The blocks 10 may be of either cast or sheet metal construction and each comprises an elongated body which is substantially shorter than the length of the fish the apparatus is designed to convey, so that the fish heads and tails project beyond the ends of the blocks for severing as above indicated. Preferably, the base portion of each block is square or rectangular in section, as shown at 14 in Figure 2, while the upper or crown portion 15 is either triangular or trapezoidal. The side walls 16 of base portions 14 merge with the faces 17 of the trapezoidal upper portions 15 at beads or lips 18. The lips 18 of adjacent blocks cooperate, when the blocks are on a straight portion of the conveyor, to form a rounded bottom of a fish-carrying pocket 19 defined by faces 17 and as illustrated at the right in Figure 2. In addition to being plane surfaces as shown in the drawing, the pocket side faces 17 may be suitably convergent to form a pocket of diminishing cross-sectional area or any other form as may be desired.

The connecting linkage 11 is preferably of a chain belt type comprising a plurality of rectangular links 21 each having one side associated through a hook 22 with the opposite side of the adjacent link. Each of the links 21 is adapted to mount a block 10, for example by means of legs 23 (Figure 2) welded therebetween. The transversely extending portions of each link 21 are spaced from each other a distance sufiicient, even when the hooks 22 are in place as indicated, to receive teeth 24 of the rotatable element 12 which in this instance is illustrated as a sprocket wheel.

It will be observed upon reference to Figure 2 that the sizes of links 21 and of the blocks 10 mounted on them are such that the side walls 16 of block bases 14 are parallel and closely adjacent each other when the connecting linkage 11 is stretched in a common plane extending from the upper portion of sprocket wheel 12 to an associated sprocket wheel, not shown, at the other end of the apparatus. The triangular fish-carrying pockets 19 may then receive the individual unmutilated sardines or other fish, indicated schematically at 26 in Figure 2, without danger that they will drop between side walls 16 and become multilated. It follows that when the fish 26 are on a straight portion of the conveyor they will pass between the eviscerating, head-severing and tail-severing stations without becoming damaged, and regardless of whether the fish are relatively large or relatively small in section. However, when the fish 26 are on a portion of the conveyor passing over the sprocket wheel 12, the links 21 are no longer in a common plane but instead pivot relative to each other and to substantial angles governed by the diameter of the sprocket wheel. As the links 21 pivot, the side walls 16 of base portions 14, and the side faces 17 of crown portions 15, become additionally separated by distances proportional to the spacing between them and the pivot axes. The pockets then become substantially larger than on the straight portion of the conveyor, and generally triangular gaps 27 are formed between base side walls 16. Gaps 27 are sufiiciently large to receive fish 26 having cross-sectional areas substantially less than the areas of the fish for which the apparatus was designed, so that in the absence of any preventive means the fish tend to drop into the gaps 27 and may become pinched, crushed or otherwise mutilated. In this way fish which have already been thoroughly cleaned may be ruined before being discharged from the conveyor by dropping out of the pockets as the blocks pass below the sprocket 12 which in this instance 15 at the discharge end of the apparatus.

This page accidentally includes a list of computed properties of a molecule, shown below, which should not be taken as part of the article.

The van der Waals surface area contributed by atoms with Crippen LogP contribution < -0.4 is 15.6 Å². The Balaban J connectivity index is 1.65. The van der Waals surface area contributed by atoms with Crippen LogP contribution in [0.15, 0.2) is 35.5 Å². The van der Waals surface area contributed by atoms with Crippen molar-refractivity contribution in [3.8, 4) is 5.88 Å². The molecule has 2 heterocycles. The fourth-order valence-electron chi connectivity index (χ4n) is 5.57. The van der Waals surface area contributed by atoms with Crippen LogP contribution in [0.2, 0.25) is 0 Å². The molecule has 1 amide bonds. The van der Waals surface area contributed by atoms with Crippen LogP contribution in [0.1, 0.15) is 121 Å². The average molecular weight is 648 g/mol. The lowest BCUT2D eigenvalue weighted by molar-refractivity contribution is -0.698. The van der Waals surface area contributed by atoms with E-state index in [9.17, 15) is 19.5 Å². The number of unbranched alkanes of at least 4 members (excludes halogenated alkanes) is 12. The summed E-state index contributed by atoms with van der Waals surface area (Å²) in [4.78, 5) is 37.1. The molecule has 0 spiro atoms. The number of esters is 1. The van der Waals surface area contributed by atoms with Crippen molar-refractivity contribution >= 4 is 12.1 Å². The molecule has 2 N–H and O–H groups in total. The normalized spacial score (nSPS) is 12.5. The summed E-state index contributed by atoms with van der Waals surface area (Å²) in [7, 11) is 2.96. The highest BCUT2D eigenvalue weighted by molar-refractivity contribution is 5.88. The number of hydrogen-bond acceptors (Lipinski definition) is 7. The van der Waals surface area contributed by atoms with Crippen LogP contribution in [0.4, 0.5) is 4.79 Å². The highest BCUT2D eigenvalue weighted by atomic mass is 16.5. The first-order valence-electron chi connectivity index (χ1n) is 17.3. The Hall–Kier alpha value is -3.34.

According to the invention, means are provided to prevent the fish 26 from falling into the gaps 27 as blocks 10 pass over sprocket wheel 12, and regardless of the size or the fish. '1 hese means comprise carrying elements or clips 29 the walls of which are of the same shape and spacing as the faces 17 and lips 18 of blocks 10 when on the straight portion of the conveyor. More specihcally, each clip 29 has one wail 30 adapted to be mounted in flatwise engagement with the rear face 17 of a block 10, and a second wall 31 adapted to come into fiatwise engagement with the forward face 17 of the block 10 rearwardly ad acent the block on which the clip is mounted. The walls 30 and 31 are then disposed in a V and are connected by a rounded portion 32 corresponding to lips 18 when they are together. As indicated, each carrying clip is mounted on only one of the adjacent blocks 10, for example by screws 33 extending through spaced holes 34 in wall 30 and into corresponding threaded holes 36 in the rear face 17 of the conveyor block.